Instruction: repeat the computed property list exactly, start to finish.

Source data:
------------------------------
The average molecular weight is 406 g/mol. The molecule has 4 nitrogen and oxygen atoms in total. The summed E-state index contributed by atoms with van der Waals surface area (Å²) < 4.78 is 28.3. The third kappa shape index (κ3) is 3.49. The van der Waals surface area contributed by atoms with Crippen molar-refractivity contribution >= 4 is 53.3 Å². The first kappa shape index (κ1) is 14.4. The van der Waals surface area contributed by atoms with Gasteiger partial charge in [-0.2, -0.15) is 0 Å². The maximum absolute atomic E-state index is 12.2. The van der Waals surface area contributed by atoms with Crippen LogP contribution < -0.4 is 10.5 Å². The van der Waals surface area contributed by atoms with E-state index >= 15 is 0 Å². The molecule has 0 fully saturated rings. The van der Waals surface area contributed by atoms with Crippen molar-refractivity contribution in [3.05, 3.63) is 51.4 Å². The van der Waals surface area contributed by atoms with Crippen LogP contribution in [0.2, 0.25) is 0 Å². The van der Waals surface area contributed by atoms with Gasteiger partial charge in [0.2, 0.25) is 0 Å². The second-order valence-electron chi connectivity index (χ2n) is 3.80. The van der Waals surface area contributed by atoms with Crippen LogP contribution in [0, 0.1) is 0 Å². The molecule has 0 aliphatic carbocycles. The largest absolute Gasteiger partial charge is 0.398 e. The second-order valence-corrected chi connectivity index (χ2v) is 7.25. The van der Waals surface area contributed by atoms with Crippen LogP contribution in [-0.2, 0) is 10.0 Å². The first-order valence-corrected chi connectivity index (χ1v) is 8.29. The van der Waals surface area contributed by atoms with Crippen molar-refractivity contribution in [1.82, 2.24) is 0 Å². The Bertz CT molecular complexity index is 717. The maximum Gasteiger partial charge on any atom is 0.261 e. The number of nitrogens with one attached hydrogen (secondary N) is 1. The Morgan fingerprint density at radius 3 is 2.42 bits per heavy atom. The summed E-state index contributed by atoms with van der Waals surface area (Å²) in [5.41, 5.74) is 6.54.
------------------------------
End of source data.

The average molecular weight is 406 g/mol. The molecule has 4 nitrogen and oxygen atoms in total. The summed E-state index contributed by atoms with van der Waals surface area (Å²) < 4.78 is 28.3. The third kappa shape index (κ3) is 3.49. The van der Waals surface area contributed by atoms with Crippen molar-refractivity contribution >= 4 is 53.3 Å². The first kappa shape index (κ1) is 14.4. The van der Waals surface area contributed by atoms with Gasteiger partial charge in [-0.2, -0.15) is 0 Å². The maximum absolute atomic E-state index is 12.2. The van der Waals surface area contributed by atoms with Crippen LogP contribution < -0.4 is 10.5 Å². The van der Waals surface area contributed by atoms with E-state index >= 15 is 0 Å². The molecule has 0 fully saturated rings. The van der Waals surface area contributed by atoms with Crippen molar-refractivity contribution in [3.05, 3.63) is 51.4 Å². The van der Waals surface area contributed by atoms with Crippen LogP contribution in [0.2, 0.25) is 0 Å². The van der Waals surface area contributed by atoms with Gasteiger partial charge in [0.2, 0.25) is 0 Å². The second-order valence-electron chi connectivity index (χ2n) is 3.80. The van der Waals surface area contributed by atoms with Crippen LogP contribution in [0, 0.1) is 0 Å². The molecule has 0 aliphatic carbocycles. The largest absolute Gasteiger partial charge is 0.398 e. The second-order valence-corrected chi connectivity index (χ2v) is 7.25. The van der Waals surface area contributed by atoms with Crippen LogP contribution in [-0.2, 0) is 10.0 Å². The first-order valence-corrected chi connectivity index (χ1v) is 8.29. The van der Waals surface area contributed by atoms with Crippen molar-refractivity contribution in [1.82, 2.24) is 0 Å². The Bertz CT molecular complexity index is 717. The maximum Gasteiger partial charge on any atom is 0.261 e. The number of nitrogens with one attached hydrogen (secondary N) is 1. The Morgan fingerprint density at radius 3 is 2.42 bits per heavy atom. The summed E-state index contributed by atoms with van der Waals surface area (Å²) in [5.41, 5.74) is 6.54.